Historic Tax Credits: Generating Returns While Saving History
Digging into the development math and how-tos of building with HTCs
Thesis Driven dives deep into emerging themes and real estate operating models by featuring operators executing on each theme. This week’s letter is a guest post from Jake Chai, Managing Partner at Mana Tree Properties, a New York-based developer. It dives deep into historic tax credits as a path for redeveloping historic structures.
Rehabilitating older buildings is often more complicated and costly than building new ones. Bringing older assets into compliance with present-day building codes and tenant standards presents a number of challenges, especially when it is critical to preserve the historical identity of the building. But as higher interest rates and increased construction costs have made conventional development challenging, more GPs are looking to the redevelopment of historic buildings with a powerful and under-appreciated tool: historic tax credits.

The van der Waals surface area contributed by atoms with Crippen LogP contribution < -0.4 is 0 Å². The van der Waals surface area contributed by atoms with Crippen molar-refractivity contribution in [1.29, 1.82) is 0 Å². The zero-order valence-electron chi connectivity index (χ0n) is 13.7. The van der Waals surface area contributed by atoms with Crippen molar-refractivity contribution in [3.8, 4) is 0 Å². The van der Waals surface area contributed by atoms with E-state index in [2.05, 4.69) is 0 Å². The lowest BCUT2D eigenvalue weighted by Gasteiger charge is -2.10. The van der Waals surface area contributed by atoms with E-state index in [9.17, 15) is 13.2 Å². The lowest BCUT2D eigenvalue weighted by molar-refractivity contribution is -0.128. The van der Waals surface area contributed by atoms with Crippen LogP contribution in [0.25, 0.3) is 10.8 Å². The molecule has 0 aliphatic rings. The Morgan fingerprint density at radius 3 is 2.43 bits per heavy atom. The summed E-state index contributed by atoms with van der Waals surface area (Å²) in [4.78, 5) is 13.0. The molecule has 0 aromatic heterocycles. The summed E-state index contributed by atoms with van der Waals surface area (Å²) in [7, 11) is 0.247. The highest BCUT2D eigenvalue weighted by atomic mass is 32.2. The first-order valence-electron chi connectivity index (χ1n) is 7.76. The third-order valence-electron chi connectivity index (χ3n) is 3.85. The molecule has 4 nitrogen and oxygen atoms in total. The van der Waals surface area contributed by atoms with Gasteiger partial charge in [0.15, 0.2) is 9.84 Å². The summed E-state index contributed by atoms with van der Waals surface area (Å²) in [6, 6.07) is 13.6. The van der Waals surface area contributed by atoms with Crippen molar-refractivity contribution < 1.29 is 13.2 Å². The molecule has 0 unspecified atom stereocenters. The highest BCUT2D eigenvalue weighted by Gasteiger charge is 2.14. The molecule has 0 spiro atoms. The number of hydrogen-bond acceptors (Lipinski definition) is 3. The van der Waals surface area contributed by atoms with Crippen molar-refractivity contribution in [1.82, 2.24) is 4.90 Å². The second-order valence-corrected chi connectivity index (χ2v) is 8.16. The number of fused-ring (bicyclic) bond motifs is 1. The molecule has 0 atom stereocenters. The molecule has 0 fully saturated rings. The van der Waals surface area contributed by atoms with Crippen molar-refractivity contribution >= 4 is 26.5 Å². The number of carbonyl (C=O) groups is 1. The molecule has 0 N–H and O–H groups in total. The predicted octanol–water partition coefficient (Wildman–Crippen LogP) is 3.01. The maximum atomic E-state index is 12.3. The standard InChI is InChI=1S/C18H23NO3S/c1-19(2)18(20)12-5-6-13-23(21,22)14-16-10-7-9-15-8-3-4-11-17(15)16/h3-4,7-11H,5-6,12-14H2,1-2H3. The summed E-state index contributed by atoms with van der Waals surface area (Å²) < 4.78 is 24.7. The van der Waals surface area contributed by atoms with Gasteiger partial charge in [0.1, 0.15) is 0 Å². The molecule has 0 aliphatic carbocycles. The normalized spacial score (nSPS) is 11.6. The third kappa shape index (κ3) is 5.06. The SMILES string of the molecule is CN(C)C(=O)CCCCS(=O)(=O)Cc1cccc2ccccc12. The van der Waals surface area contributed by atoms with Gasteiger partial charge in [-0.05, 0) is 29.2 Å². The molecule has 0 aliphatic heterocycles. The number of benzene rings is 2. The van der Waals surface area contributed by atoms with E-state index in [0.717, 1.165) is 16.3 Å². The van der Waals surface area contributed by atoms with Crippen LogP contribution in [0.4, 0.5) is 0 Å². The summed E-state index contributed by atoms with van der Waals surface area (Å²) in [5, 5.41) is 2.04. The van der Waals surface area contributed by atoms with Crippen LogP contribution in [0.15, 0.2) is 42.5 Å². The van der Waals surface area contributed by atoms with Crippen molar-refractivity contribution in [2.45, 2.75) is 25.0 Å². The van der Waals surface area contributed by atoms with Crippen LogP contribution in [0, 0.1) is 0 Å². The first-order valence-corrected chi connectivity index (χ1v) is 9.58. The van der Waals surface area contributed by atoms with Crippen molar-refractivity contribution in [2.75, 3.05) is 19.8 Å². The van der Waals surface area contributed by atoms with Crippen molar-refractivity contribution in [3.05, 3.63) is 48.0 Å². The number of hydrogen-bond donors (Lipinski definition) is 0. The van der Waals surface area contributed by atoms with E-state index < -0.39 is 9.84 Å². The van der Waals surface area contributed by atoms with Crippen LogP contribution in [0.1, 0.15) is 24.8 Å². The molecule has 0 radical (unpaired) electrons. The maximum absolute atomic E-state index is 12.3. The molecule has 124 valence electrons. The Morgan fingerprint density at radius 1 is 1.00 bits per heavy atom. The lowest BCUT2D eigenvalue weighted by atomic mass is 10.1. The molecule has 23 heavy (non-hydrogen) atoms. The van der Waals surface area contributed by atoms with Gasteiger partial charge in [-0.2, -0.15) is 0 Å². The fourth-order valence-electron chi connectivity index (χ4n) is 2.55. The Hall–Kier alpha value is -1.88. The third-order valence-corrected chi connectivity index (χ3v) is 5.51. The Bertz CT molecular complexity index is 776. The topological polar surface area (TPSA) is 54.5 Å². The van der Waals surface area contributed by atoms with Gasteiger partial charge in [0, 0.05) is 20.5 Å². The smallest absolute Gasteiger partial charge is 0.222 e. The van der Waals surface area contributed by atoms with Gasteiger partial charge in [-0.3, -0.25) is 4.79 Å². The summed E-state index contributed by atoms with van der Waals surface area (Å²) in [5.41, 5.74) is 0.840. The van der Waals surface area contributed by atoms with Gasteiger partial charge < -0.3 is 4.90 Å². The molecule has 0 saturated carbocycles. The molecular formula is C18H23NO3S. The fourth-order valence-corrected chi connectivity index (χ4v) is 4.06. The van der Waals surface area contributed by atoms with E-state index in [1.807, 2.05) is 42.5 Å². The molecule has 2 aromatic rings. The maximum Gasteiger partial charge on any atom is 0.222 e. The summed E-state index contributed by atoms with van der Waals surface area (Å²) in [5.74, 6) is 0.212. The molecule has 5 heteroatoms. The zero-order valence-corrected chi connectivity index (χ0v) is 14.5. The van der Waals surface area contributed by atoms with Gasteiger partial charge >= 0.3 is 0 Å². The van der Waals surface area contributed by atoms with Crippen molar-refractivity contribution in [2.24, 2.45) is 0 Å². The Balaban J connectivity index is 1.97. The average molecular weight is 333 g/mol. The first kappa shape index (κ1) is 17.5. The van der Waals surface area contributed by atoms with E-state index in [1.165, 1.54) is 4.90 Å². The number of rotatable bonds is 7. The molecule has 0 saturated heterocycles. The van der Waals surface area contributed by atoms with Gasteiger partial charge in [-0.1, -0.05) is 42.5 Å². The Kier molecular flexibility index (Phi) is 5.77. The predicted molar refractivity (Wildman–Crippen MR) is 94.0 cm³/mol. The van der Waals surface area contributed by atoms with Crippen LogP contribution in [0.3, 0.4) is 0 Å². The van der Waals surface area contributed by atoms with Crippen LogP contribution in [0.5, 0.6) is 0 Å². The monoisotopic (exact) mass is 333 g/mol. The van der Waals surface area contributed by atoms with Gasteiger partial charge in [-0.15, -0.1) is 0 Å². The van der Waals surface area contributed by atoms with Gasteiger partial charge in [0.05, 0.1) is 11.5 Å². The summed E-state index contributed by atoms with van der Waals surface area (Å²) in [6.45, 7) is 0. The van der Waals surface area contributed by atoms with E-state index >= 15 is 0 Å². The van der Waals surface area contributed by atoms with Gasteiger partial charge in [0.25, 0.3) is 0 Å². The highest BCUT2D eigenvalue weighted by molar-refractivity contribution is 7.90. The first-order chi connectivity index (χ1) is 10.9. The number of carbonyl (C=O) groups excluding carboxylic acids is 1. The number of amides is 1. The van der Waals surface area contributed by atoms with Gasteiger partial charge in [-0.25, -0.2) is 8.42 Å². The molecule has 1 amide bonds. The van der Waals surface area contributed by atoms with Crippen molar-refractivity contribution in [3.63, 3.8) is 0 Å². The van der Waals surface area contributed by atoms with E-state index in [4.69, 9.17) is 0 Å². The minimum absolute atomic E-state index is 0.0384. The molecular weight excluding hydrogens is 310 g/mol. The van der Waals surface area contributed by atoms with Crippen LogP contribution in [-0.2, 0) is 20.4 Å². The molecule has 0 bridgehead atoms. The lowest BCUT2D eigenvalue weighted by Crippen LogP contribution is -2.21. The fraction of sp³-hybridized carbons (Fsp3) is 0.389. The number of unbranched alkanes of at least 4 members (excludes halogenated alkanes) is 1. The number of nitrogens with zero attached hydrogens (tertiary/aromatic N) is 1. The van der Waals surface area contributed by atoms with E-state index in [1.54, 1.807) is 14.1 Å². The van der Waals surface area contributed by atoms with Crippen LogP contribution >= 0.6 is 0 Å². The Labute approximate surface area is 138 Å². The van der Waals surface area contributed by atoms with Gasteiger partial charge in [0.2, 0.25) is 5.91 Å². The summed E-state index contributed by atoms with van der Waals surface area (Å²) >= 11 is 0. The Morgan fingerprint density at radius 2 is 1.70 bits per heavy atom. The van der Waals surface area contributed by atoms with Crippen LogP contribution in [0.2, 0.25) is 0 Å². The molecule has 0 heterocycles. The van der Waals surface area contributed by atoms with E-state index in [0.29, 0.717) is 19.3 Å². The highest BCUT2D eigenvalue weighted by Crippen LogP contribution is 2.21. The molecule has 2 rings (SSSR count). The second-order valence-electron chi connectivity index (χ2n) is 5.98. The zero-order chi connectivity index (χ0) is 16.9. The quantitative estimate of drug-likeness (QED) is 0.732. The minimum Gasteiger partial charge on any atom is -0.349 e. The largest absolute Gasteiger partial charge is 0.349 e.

From a financial perspective, historic tax credits can completely upend typical real estate development math. Because the credits can cover a significant percentage of the cost of a project, they reduce the amount of equity that developers need to put into a development, making it easier to finance a project and—ultimately—making it more profitable.
The historic tax credit is a federal tax credit designed to encourage developers to preserve historic buildings and adapt them for new uses. The credit is available to developers who rehabilitate historic buildings and—depending on the state—can cover 20% to 40% of a project’s total development cost.
This letter will dig into the specifics of the Historic Tax Credit program, including how a developer goes about getting HTCs and applying them to his or her project. We'll also cover project-level math and how these credits can make a development project's economics work through a few illustrative examples.